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Explore decision procedures customized for formal verification, including SAT-based methods and data abstraction applied to hardware systems. Learn about modeling memories, buffers, and term-level techniques for hardware verification.

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## Carnegie Mellon University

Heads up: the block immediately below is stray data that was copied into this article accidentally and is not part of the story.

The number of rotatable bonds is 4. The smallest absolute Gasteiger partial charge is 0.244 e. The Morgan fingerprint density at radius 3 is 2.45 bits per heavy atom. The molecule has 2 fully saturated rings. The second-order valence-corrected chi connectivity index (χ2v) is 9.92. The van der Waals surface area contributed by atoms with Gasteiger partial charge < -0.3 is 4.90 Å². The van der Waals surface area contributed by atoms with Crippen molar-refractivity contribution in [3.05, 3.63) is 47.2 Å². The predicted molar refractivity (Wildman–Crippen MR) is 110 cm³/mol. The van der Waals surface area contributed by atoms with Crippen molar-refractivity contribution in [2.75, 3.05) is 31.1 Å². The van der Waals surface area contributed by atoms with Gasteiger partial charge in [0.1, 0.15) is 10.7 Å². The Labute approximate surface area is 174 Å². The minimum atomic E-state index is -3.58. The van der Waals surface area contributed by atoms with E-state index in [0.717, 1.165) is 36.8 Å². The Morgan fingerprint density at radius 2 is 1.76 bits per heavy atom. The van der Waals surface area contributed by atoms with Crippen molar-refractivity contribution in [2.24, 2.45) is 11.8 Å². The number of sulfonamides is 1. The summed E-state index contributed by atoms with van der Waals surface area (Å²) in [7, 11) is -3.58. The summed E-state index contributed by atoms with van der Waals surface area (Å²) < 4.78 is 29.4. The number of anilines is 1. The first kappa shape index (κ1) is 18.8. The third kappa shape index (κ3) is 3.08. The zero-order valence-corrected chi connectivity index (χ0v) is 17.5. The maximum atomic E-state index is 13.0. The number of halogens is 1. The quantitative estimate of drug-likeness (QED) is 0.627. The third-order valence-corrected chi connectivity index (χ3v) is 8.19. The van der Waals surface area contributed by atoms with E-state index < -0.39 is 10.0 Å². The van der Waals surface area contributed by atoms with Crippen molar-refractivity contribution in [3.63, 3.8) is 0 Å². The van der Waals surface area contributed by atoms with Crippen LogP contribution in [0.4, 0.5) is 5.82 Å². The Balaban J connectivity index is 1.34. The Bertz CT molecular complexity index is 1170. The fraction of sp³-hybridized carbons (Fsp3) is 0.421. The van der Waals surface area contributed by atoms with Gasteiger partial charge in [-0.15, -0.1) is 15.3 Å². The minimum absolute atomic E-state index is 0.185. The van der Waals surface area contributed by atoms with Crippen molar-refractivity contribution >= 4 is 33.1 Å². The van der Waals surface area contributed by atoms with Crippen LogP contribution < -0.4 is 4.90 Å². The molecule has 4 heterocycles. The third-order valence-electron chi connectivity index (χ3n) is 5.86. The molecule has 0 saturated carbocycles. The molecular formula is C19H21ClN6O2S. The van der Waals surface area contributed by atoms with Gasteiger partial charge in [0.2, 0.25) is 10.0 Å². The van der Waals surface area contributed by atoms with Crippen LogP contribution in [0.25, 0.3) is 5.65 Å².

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**Decision Procedures**Customized for Formal Verification Randal E. Bryant Carnegie Mellon University http://www.cs.cmu.edu/~bryant Contributions by former graduate students: Sanjit Seshia, Shuvendu Lahiri**Outline**• Context • Infinite state models of hardware systems • Verification techniques • Needs • Requirements for decision procedures • Dealing with quantifiers • Our Solution • SAT-based procedure • “Eager” Boolean encoding**Verification Example**• Task • Verify that microprocessor correctly implements instruction set definition • Even though heavily pipelined Alpha 21264 Microprocessor Microprocessor Report, Oct. 28, 1996**Existing Hardware Verification Methods**• Simulators, equivalence checkers, model checkers, … • All Operate at Bit Level • View each register or memory bit as state variable • Behavior of each state variable defined by Boolean function • Strengths • Finite-state systems conceptually simple • BDDs & SAT procedures allow high degrees of automation • Limitations • State space can be very large • Only verify fixed instantiation of system • Specific memory sizes, number of processes, buffer lengths, …**Verification Challenges**• Sources of Complexity • Lots of internal state • Complex control logic • Opportunities • Most of the logic serves to store, select, and communicate data Alpha 21264 Microprocessor Microprocessor Report, Oct. 28, 1996**Applying Data Abstraction to Hardware Verification**• Idea • Abstract details of data encodings and operations • Keep control logic precise • Applications • Verify overall correctness of system • Assuming individual functional units correct • Advantages of Abstraction • Abstract infinite-state system easier to verify than detailed finite-state one • Parametric representation allows verification of many different system variants • Arbitrary number of processes, buffer lengths, etc.**Data Path**Com. Log. 1 Com.Log. 2 Word Abstraction Control Logic • Data: Abstract details of form & functions • Control: Keep at bit level • Timing: Keep at cycle level****x Data Abstraction #1: Bits → Terms x0 • View Data as Symbolic Words • Arbitrary integers • No assumptions about size or encoding • Classic model for reasoning about software • Can store in memories & registers x1 x2 xn-1**Data Path**Data Path Com. Log. 1 Com. Log. 1 ? Com.Log. 2 Com. Log. 1 ? What do we do about logic functions? Abstracting Data Bits Control Logic**ALU**Abstraction #2: Uninterpreted Functions • For any Block that Transforms or Evaluates Data: • Replace with generic, unspecified function • Only assumed property is functional consistency: a = x b = y f(a, b) = f(x, y) f**F1**F2 Abstracting Functions Control Logic • For Any Block that Transforms Data: • Replace by uninterpreted function • Ignore detailed functionality • Conservative approximation of actual system Data Path Com. Log. 1 Com. Log. 1**M**a M m0 a Abstraction #3: Modeling Memories as Mutable Functions • Memory M Modeled as Function • M(a): Value at location a • Initially • Arbitrary state • Modeled by uninterpreted function m0**Writing Transforms Memory**M = Write(M, wa, wd) Reading from updated memory: Address wa will get wd Otherwise get what’s already in M Express with Lambda Notation M = a . ITE(a = wa, wd, M(a)) M wa = wd a M 1 0 Effect of Memory Write Operation**Systems with Buffers**Circular Queue Unbounded Buffer • Modeling Method • Mutable function to describe buffer contents • Integers to represent head & tail pointers • Parameterize buffer capacity with symbolic value Max**Some History of Term-Level Modeling**• Historically • Standard model used for program verification • Unbounded integer data types • Widely used with theorem-proving approaches to hardware verification • E.g, Hunt ’85 • Automated Approaches to Hardware Verification • Burch & Dill, ’95 • Tool for verifying pipelined microprocessors • Implemented by form of symbolic simulation • Continued application to pipelined processor verification**UCLID**• Seshia, Lahiri, Bryant, CAV ‘02 • Term-Level Verification System • Language for describing systems • Inspired by CMU SMV • Symbolic simulator • Generates integer expressions describing system state after sequence of steps • Decision procedure • Determines validity of formulas • Support for multiple verification techniques • Available by Download http://www.cs.cmu.edu/~uclid**Required Logic**• Scalar Data Types • Formulas (F ) Boolean Expressions • Control signals • Terms (T ) Integer Expressions • Data values • Functional Data Types • Functions (Fun) Integer Integer • Immutable: Functional units • Mutable: Memories • Predicates (P) Integer Boolean • Immutable: Data-dependent control • Mutable: Bit-level memories**To support pointer operations**CLU Logic • Counter Arithmetic, Lambda Expressions and Uinterpreted Functions • Terms (T ) Integer Expressions ITE(F, T1, T2) If-then-else Fun (T1, …, Tk) Function application succ (T) Increment pred (T) Decrement • Formulas (F ) Boolean Expressions F, F1F2, F1F2 Boolean connectives T1 = T2 Equation T1 < T2 Inequality P(T1, …, Tk) Predicate application**CLU Logic (Cont.)**• Functions (Fun) Integer Integer f Uninterpreted function symbol x1, …, xk . T Function definition • Predicates (P) Integer Boolean p Uninterpreted predicate symbol x1, …, xk . F Predicate definition**Outline**• Context • Infinite state models of hardware systems • Verification techniques • Needs • Requirements for decision procedures • Dealing with quantifiers • Our Solution • SAT-based procedure • “Eager” Boolean encoding**Present**State Next State Inputs (Arbitrary) Verifying Safety Properties • State Machine Model • State encoded as Booleans, integers, and functions • Next state function expresses how updated on each step • Prove: System will never reach bad state Bad States Reachable States Reset States Reset**Reachable**Rn • • • Bounded Model Checking Bad States • Repeatedly Perform Image Computations • Set of all states reachable by one more state transition • Underapproximation of Reachable State Set • But, typically catch most bugs with 8–10 steps R2 R1 Reset States**Reset** Bad S X1 X2 Xn Implementing BMC Satisfiable? • Construct verification condition formula for step n by symbolically simulating system for n cycles • Check with decision procedure • Do as many cycles as tractable**Reach Fixed-Point**Rn = Rn+1 = Reachable Impractical for Term-Level Models Many systems never reach fixed point Can keep adding elements to buffer Convergence test undecidable (Bryant, Lahiri, Seshia, CHARME ’03) Rn • • • True Model Checking Bad States R2 R1 Reset States****I Inductive Invariant Checking Bad States • Key Properties of System that Make it Operate Correctly • Formulate as formula I • Prove Inductive • Holds initially I(s0) • Preserved by all state changes I(s) I((i, s)) Reachable States Reset States**Inductive Invariants**• Formulas I1, …, In • Ij(s0) holds for any initial state s0, for 1 jn • I1(s) I2(s) … In(s) Ij(s ) for any current state s and successor state s for 1 jn • Overall Correctness • Follows by induction on time • Restricted form of invariants • x1x2…xk (x1…xk) • (x1…xk) is a CLU formula without quantifiers • x1…xk are integer variables free in (x1…xk) • Express properties that hold for all buffer indices, register IDs, etc.**Proving Invariants**• Proving invariants inductive requires quantifiers |= [x1x2…xk (x1…xk)] [y1y2…ym (y1…ym)] • Prove unsatisfiability of formula x1x2…xk (x1…xk) (y1…ym) • Undecidable Problem • In logic with uninterpreted functions and equality**Invariant Checking:Out-of-Order Processor Designs**• Generating invariants requires considerable human effort • Impractical for realistic designs**Constructing Invariants from Predicates**Predicates rob.head reg.tag(r) Invariant r,t.reg.valid(r) reg.tag(r) = t (rob.head reg.tag(r) < rob.tail rob.dest(t) = r ) reg.valid(r) Result: Correctness reg.tag(r) = t rob.dest(t) = r**Automatic Predicate Abstraction**• Graf & Saïdi, CAV ’97 • Idea • Given set of predicates P1(s), …, Pk(s) • Boolean formulas describing properties of system state • View as abstraction mapping: States {0,1}k • Defines abstract FSM over state set {0,1}k • Form of abstract interpretation • Do reachability analysis similar to symbolic model checking • Early Implementations Inefficient • Guess at possible next abstract states • Test with call to decision procedure**A**I Rn • • • R2 R1 Reset States Concretize C Concrete System Reset States P.E. as Invariant Generator • Reach Fixed-Point on Abstract System • Termination guaranteed, since finite state • Equivalent to Computing Invariant for Concrete System • Strongest possible invariant that can be expressed by formula over these predicates Abstract System**Symbolic Formulation of Predicate Abstraction**Lahiri, Bryant, Cook, CAV ‘03 • Basic Operation • Compute set of legal abstract next states (B) given current abstract states (B) B,B: Abstract current and next-state state variables , : Boolean formulas • Create formula of form (S,B) Possible combinations of current concrete state S and next abstract state B • Formulate as Quantifier Elimination Problem • Generate formula of form (B) S(S,B) S: Integer variables • For interpretation of B, formula true iff (S,B) satisfiable**Outline**• Context • Infinite state models of hardware systems • Verification techniques • Needs • Requirements for decision procedures • Dealing with quantifiers • Our Solution • SAT-based procedure • “Eager” Boolean encoding**Decision Procedure Needs**• Bounded Model Checking • Satisfiability of quantifier-free CLU formula • Handled by decision procedure • Invariant Checking • Satisfiability of quantified CLU formula • Undecidable • Predicate Abstraction • Eliminate quantifiers from CLU formula • Role of Decision Procedure • Apply in sound, but incomplete way**UCLID Decision Procedure Operation**CLU Formula • Series of transformations leading to propositional formula • Except for lambda expansion, each has polynomial complexity Lambda Expansion -free Formula Function & Predicate Elimination Term Formula Finite Instantiation Boolean Formula Boolean Satisfiability**Input Formula**Input Formula additional clause unsatisfiable Approximate Boolean Encoder Satisfiability-preserving Boolean Encoder First-order Conjunctions SAT Checker Boolean Formula Boolean Formula satisfiable SAT Solver SAT Solver satisfying assignment satisfiable unsatisfiable satisfiable unsatisfiable LAZY ENCODING EAGER ENCODING SAT-based Decision Procedures**Input Formula**Satisfiability-preserving Boolean Encoder Boolean Formula SAT Solver unsatisfiable satisfiable Eager Encoding Characteristics • Must encode all information about domain properties into Boolean formula • Some properties can give exponential blowup • Lets SAT solver do all of the work Good Approach for Some Domains • Modern SAT solvers have remarkable capacity • Good at extracting relevant portions out of very large formulas • Learns about formula properties as search proceeds**Boolean Formula**SAT Solver satisfiable/unsatisfiable Encoding Methods Difference Logic Formula Small Domain Encoding (SD) Per-Constraint Encoding (PC)**x**x x+1 x+1 y y z z Values increase Small Domain Encoding (SD) [Bryant, Lahiri, Seshia, CAV’02] x y y z z x+1 0x1x00y1y00y1y00z1z00z1z00x1x0+1 Observation: To check satisfiability, need to consider all possible relative orderings of finitely-many expressions • Can use Boolean encoding of finite range of values • 4 values in this case, so 2-bit encoding**e1**x y y z e2 e1 e2 e3 e3 z x+1 Overall Boolean Encoding e1 e2 e4 New Difference Predicate e4 x z e4 e3 Transitivity Constraints Per-Constraint Encoding (PC) [Strichman, Seshia, Bryant, CAV’02] x y y z z x+1**Method**• Boolean Encoding Size Example: N = 6813 • PC • > 1000000 • SD • 54465 Size of Boolean Encoding: SD better than PC • Let N be size of original difference logic formula • Size of a directed acyclic graph representation • SD encoding size is worst-case O(N2) • PC encoding size is worst-case O(2N) • Can generate O(2N) transitivity constraints**Impact on SAT problem: SD vs PC**• Experimentally compared zChaff performance on SD and PC encodings of several unsatisfiable formulas • Sample result: PC better than SD for zChaff**How to Choose Encoding**• Hybrid Strategy • Partition variables into classes • Which ones are compared to each other • For each class, choose encoding method • PC except SD when PC blows up • How to Determine Whether PC Will Work • Try to predict based on formula characteristics • Number of constraints, density, … • Selection procedure trained by machine learning**Some Lessons We’ve Learned About Decision Procedures**• Preserve Boolean Structure • Other approaches require collapsing to conjunctions of predicates (or extracting them dynamically) • Exploit Problem Characteristics • Sparseness • Polarity structure • Let SAT Solver Do the Work • Eager encoding: provide sufficient set of constraints to prove / disprove formula • They are good at digesting large volume of information**Invariant Checking Revisited**• Prove Unsatisfiability of Formula x1x2…xk (x1…xk) (y1…ym) • General Form: X(X) (Y) • Quantifier Instantiation • Generate expressions E1(Y), …, En(Y) • Using terms that appear in Q • Expand as (E1(Y)) … (En(Y)) (Y) • If unsatisfiable, then so is quantified formula • Sound, but incomplete • Trade-off • Be clever about instantiation, or • Instantiate many terms and rely on decision procedure capacity**Predicate Abstraction Revisited**• Formulate as Quantifier Elimination Problem • Generate formula of form (B) S(S,B) S: Integer variables • Use Eager SAT Encoding of • Get formula AP(A,B) A: Boolean variables • Satisfying solutions for P w.r.t. B same as those for • Core problem of symbolic model checking**Quantifier Elimination for P.A.**• Formula AP(A,B) A: Boolean variables • Typically: 200+ variables for A, ~20 for B • BDD-Based • Use partitioning techniques developed for symbolic model checking • Typically too many total Boolean variables • SAT Enumeration • Find satisfying solution (A) (B) to P • Enumerate solution (B) • Reformulate P as P (B) • Performance: about 1000 solutions / second**Why Verification Tasks Feasible**• CLU Logic Fairly Simple • Equality, uninterpreted functions, difference constraints • Small model property • “Deep” Reasoning Not Required • Formulas large and messy, but straightforward • Verifying systems that are designed to have constrained behaviors • Only checking effect of a few cycles of system operation**Decision Procedures Revisited**• SAT-Based Approaches Effective • Good performance as decision procedures • Key to implementing predicate abstraction • Quantifier elimination • Eager Encoding Gives Good Performance • Avoids many iterations of theory-specific checkers • Extends to linear integer arithmetic • Seshia & Bryant, LICS ‘04 • Quantifier-free Presburger • Small domain encoding exploiting sparseness**Areas of Research**• Bit-Vector Decision Procedures • True model for hardware & low-level software • Bit-field extraction • Bit-wise Boolean operations • Overflow effects • Automatically apply abstractions • Abstract to symbolic terms whenever possible • Boolean Quantifier Elimination • SAT enumeration still not good enough • Limits predicate abstraction to ~25 predicates • Core problem for symbolic model checking